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NORMAN, Okla. (KFOR) – A Norman woman says she’s feeling skeptical about using outdoor collection boxes at the post office after her mail was stolen. She only learned a check she mailed was taken by a thief after her bank notified her.

Dropping a homeowner’s association payment in the mail should be a carefree act. Well, that’s what Janis Young thought when she put a check into the USPS collection box at 200 36th Ave NW in Norman in mid-February.

Photo courtesy of KFOR, 200 36th Ave NW in Norman

“A few days later, I got a letter in the mail from Arvest saying insufficient funds for $8,500 and I thought, ‘that’s really weird,'” Young said.

A long visit to the bank followed, with her explaining to a rep that her check for the HOA dues had only been for $378.

The rep then told her the collection box she used had been broken into and they believed her check was tampered with and altered by a thief.

“It was a big ordeal, had to close my checking account, which means a lot of my direct deposits and so forth had to be all changed,” Young told KFOR.

United States Postal Inspector for the Fort Worth Division Paul Ecker said they are actively investigating the break-in. He said what could have happened is that Young’s check was “washed” by a thief that targeted the collection box.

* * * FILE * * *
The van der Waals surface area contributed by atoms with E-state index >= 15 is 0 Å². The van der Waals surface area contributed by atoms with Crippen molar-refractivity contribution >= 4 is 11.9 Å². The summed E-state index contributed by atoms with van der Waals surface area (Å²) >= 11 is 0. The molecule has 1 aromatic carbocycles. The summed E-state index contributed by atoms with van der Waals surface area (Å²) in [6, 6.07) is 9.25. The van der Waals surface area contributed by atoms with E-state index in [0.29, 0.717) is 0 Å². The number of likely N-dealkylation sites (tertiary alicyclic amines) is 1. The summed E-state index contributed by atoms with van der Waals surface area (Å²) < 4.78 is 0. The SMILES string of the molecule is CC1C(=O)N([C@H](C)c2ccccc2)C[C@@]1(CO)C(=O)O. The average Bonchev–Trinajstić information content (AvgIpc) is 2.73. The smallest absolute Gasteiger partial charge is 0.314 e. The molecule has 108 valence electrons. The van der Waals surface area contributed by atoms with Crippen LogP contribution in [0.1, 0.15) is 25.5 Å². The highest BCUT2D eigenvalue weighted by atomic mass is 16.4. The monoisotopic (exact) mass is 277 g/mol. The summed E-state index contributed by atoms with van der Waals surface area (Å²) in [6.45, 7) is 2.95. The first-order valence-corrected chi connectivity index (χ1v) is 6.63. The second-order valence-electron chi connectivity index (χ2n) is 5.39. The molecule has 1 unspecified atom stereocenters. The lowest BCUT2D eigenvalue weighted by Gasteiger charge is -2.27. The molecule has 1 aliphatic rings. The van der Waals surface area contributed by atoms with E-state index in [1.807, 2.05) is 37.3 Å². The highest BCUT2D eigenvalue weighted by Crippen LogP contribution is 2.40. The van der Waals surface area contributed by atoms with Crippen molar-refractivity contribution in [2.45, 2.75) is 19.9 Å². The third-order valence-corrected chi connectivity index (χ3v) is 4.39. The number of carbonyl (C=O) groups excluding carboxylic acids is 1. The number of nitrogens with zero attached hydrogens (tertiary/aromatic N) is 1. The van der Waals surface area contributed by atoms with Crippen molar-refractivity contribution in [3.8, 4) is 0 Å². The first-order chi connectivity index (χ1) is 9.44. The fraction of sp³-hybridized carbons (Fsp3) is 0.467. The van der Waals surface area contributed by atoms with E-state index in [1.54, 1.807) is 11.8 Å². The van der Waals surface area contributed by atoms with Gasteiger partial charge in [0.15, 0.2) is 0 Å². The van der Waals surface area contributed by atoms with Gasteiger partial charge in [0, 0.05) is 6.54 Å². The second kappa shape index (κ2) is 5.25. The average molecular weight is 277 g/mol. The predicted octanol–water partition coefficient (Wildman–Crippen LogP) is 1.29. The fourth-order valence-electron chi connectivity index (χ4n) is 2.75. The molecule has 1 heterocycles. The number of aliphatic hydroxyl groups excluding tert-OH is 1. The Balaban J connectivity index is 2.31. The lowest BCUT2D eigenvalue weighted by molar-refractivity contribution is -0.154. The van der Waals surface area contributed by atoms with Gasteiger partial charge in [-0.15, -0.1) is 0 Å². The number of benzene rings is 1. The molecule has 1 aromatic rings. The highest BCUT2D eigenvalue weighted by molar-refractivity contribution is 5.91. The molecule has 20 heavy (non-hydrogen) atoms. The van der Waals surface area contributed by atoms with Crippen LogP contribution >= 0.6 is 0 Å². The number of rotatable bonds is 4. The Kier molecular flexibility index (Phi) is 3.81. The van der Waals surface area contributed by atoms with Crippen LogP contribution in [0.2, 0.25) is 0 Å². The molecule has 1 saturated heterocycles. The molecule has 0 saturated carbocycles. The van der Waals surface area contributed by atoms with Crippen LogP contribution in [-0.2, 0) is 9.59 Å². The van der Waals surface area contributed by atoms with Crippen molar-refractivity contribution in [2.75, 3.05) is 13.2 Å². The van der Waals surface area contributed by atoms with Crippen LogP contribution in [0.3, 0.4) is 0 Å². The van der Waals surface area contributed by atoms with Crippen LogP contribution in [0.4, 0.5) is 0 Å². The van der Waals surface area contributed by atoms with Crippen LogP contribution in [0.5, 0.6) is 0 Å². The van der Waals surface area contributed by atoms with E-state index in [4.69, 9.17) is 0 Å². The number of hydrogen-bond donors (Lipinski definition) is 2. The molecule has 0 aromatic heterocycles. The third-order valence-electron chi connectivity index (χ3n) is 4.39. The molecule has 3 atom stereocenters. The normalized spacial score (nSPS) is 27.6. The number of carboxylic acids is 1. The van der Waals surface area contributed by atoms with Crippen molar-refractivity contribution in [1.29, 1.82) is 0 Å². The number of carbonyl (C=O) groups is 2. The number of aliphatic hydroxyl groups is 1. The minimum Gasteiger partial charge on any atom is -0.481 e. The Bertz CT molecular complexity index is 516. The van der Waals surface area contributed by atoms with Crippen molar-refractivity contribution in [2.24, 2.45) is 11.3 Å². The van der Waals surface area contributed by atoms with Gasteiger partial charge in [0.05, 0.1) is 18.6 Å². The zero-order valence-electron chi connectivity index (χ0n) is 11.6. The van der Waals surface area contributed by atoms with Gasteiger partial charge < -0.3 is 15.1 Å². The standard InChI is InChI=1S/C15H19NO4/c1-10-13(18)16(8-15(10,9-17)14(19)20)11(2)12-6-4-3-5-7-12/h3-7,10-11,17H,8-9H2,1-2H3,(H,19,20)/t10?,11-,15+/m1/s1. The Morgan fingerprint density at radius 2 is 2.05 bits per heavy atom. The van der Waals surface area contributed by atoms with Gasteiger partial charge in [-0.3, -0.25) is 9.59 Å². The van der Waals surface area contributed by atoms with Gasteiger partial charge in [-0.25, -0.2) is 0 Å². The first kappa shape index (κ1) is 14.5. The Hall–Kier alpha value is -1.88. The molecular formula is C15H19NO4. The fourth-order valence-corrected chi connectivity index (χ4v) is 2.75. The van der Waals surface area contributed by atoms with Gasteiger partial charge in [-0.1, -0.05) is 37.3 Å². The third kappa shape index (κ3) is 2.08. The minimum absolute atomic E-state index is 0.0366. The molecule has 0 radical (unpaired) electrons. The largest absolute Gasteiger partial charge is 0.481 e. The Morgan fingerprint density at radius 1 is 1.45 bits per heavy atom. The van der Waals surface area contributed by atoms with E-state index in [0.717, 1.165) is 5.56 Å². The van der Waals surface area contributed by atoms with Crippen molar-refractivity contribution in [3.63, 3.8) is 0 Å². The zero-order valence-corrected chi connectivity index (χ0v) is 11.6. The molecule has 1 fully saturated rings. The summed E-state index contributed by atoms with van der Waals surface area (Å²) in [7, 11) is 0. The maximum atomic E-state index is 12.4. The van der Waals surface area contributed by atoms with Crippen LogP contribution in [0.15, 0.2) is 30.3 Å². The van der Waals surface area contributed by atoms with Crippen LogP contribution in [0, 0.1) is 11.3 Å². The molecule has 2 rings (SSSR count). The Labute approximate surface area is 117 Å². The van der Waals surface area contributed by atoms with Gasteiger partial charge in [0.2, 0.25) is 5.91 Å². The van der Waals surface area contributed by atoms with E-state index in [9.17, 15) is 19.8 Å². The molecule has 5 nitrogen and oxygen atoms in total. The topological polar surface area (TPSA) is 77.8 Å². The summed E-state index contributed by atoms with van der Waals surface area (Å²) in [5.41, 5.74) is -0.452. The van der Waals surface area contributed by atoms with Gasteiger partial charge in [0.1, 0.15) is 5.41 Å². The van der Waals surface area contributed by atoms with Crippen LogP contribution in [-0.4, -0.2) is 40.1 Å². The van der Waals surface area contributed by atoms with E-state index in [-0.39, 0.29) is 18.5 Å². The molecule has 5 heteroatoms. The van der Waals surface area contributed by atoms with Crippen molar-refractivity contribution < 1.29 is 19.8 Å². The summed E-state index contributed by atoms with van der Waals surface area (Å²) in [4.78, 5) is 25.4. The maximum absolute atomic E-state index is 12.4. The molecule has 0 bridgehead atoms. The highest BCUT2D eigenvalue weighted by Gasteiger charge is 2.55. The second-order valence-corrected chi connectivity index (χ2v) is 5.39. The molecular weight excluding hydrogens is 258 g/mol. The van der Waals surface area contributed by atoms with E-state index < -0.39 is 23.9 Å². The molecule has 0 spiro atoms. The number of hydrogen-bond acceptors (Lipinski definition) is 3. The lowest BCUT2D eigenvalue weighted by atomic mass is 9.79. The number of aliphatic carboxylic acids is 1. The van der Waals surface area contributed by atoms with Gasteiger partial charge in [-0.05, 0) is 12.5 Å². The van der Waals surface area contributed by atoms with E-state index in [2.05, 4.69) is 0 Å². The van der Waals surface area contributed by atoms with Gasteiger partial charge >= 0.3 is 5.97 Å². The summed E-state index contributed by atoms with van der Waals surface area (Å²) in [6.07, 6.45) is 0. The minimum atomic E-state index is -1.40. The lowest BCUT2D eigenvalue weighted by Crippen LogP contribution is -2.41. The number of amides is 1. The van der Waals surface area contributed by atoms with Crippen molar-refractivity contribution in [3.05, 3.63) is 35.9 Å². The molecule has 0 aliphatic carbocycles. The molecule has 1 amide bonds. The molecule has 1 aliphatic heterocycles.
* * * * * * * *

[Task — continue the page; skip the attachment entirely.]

“It’s where they lift the existing ink or write over it and put something on it that’s more favorable to them and then attempt to tender that,” he explained. “Some of them get somewhat sophisticated and they use a variety of chemicals that are available at your grocery store or automotive store and they’re actually able to lift the ink that is on the check.”

Ecker said people should not lose faith in the mail system.

“We encourage customers to mail as they normally would, but if they are at a post office and they feel any type of concern, trepidation about the security of a collection box, then go inside to deposit the mail or hand that to a carrier directly.”

Young has been a bit frustrated by the situation.

“You just begin to wonder, is anything safe anymore?” she said. “But I don’t want to be a cynic. I just like justice, and this is a felony. This is a scary situation.”

Ecker stressed that stealing even a single piece of mail can result in upwards of five years imprisonment and upwards of $250,000 in fines. He added that mail theft can be reported at or by calling 877-876-2455.